Join Thom Tremblay for an in-depth discussion in this video Editing a T-Spline body, part of Fusion 360: Designing for Plastics.
- Edit Form is a tool that is used frequently when modifying T-spline bodies, but it is certainly not the only editing tool available. In this video, we will touch on a few of the modifications options available to get you started. I have my model open and to return back to the sculpt environment, all I had to do is double click on the form in the timeline. This will, again, return me to the sculpt environment. If I want, I can tell it that I'd no longer like to see this message so that when I re-enter the sculpt environment, I'm able to just re-enter the sculpt environment.
The edges, faces, and vertices have returned. Now, I want to add more detail to my initial shape. I'll begin by turning on symmetry. I'll select two faces next to each other and the green line will show me where the plane of symmetry is. If I start making modifications to one side, the other side will follow. The next thing that I'd like to do is I want to create a face that protrudes out in the middle or a series of faces.
To do this, I'll need to make a transition. So I'll go to the modify pull down, find the Insert Edge tool. And Edit Form or any of the tools, if you select an edge once, you will get that selection. However, if you double click, it will follow tangency and select all of the connected edges. Now, use the manipulator to drag the preview of where this new edge will be. If you wanted to, you could also be precise by entering a value. This value is a decimal form of the percentage of the adjacent face that the edge will be placed in.
For my purposes, I'll just click "okay" and now I have a new set of faces. I'll start the Edit Form tool, begin selecting faces in a row. You'll also notice that the yellow faces highlight on the opposite side of the symmetry plane so that when I make a modification, they all emerge. This will be the basic shape that I want, maybe use a little scaling to broaden the faces and already, I'm starting to get a different look.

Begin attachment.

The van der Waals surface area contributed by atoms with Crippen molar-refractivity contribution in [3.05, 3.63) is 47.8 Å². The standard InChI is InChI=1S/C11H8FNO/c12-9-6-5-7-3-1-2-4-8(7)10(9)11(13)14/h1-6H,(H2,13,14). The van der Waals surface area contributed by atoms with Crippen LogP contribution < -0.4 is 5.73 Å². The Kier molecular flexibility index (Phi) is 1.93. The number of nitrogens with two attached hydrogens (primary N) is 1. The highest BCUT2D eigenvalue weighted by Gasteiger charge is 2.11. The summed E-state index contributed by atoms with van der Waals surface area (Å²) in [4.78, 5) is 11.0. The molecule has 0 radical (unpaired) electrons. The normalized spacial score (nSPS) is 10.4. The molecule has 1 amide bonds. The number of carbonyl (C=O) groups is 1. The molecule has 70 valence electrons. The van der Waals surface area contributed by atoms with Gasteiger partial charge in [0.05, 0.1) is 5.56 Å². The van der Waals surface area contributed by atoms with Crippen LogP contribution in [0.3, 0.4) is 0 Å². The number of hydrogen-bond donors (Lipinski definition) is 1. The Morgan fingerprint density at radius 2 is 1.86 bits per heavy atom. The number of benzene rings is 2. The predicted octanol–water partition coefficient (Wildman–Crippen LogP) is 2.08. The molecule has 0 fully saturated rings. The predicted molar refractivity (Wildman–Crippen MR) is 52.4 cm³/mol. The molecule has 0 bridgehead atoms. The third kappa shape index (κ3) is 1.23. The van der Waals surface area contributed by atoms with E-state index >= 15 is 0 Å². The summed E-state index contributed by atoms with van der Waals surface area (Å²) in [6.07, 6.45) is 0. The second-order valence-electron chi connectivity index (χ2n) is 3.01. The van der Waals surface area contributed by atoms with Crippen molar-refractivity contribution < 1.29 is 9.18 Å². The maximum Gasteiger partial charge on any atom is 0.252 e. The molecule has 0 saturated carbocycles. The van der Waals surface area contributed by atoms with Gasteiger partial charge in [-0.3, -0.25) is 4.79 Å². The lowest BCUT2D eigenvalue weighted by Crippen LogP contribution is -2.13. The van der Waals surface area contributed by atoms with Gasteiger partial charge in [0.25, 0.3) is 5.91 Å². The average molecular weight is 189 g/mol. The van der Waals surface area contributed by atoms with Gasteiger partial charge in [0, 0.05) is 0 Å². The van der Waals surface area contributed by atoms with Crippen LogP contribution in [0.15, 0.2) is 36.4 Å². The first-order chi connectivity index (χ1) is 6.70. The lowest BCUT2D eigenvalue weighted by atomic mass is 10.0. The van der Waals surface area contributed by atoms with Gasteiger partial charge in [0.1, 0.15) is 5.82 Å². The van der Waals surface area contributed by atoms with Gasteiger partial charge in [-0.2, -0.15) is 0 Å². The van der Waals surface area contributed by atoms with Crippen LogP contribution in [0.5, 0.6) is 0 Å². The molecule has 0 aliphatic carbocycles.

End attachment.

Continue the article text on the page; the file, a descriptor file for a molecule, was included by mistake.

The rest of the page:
I can select a different set of faces and start making a modification at the bottom and at the top. It's very easy to start generating a different look. Speaking of which, while I'm making a form, it always maintains a G2 continuity from face-to-face. However, there are times when you want something sharper. You want G0, you want the edges to be connected, but for there not to be a radius automatically placed.
To do this, I'll use the Crease tool from the Modify pull-down. I'll double click on this inside edge, that will follow all the way around. But what I'd like to do with the next edge is just select some of the edges to create a transition to a smooth face near the back of the shape so I'm able to generate that sharp look while still having a smooth transition where I want it. You'll see that this affects some of the scaling so, again, using Edit Form, and just experimenting with some of the sizes and some of the contours and some of the shapes.